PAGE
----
Proton transfer, electron binding and electronegativity in ammonium-containing systems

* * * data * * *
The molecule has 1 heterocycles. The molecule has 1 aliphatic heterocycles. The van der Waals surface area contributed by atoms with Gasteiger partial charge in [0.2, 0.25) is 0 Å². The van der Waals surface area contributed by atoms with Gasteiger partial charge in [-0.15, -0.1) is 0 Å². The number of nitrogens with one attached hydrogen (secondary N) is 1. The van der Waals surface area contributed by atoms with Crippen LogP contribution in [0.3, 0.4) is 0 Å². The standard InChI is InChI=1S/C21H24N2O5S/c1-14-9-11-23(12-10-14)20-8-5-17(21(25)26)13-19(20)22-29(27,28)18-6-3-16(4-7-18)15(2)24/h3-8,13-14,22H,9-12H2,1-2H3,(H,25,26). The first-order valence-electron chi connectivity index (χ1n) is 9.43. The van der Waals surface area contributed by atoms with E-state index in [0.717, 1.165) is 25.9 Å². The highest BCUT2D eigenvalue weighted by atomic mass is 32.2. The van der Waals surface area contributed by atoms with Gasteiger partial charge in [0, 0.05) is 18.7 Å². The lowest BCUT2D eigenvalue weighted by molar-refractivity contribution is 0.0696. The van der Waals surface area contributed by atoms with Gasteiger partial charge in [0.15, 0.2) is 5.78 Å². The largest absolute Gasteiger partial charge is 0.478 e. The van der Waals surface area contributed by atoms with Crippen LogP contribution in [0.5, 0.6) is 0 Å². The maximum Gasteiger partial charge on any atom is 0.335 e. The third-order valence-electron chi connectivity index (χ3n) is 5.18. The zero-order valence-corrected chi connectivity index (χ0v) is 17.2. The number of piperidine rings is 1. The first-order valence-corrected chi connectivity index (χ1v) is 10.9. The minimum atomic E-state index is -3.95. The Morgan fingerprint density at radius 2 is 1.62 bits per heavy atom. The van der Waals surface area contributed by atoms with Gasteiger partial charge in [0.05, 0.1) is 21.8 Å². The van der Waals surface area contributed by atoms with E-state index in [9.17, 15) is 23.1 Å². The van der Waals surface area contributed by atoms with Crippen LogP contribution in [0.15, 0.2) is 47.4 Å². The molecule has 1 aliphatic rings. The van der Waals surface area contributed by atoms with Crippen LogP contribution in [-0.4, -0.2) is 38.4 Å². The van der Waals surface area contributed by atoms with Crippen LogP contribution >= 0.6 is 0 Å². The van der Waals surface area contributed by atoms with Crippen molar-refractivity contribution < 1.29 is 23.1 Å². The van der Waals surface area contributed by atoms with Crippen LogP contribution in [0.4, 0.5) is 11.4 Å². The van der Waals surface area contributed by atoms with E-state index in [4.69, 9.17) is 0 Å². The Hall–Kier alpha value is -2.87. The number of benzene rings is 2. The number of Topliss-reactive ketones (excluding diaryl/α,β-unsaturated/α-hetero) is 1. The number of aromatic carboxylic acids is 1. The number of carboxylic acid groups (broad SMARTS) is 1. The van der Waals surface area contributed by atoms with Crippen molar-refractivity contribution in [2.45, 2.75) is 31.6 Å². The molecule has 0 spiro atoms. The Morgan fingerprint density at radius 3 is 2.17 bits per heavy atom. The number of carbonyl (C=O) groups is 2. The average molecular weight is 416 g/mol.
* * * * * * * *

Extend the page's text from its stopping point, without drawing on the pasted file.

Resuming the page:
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Using modern electronic structure methods, the ammonia-hydrogen halide complexes and their anions are characterised to determine the number, type, and properties of their minima, and their electron binding energies. Methodological issues of determining the potential energy surfaces of reactive monomers are addressed in the course of this investigation. The energetic origins of the hydrogen-bonded minima are determined by evaluation of the one-body and two-body terms composing the total energy of the complexes, and a rationale for the drive to proton transfer is presented. It is concluded that the systems have qualitatively similar potential surfaces, and that the balance of the one-body and two-body forces determines the number and depth of minima, while the electron acts as a perturbing agent on the one- or two-body energy, depending upon the nature of the minimum encountered. The halogen-bonded structures of ammonia-hydrogen bromide, iodide, and astatide complexes are shown to be stable, and one may perhaps bind an electron. The concept of the ammonium radical as a pseudo-atom is presented and tested. It is found to show competing pseudo-atomic and molecular properties.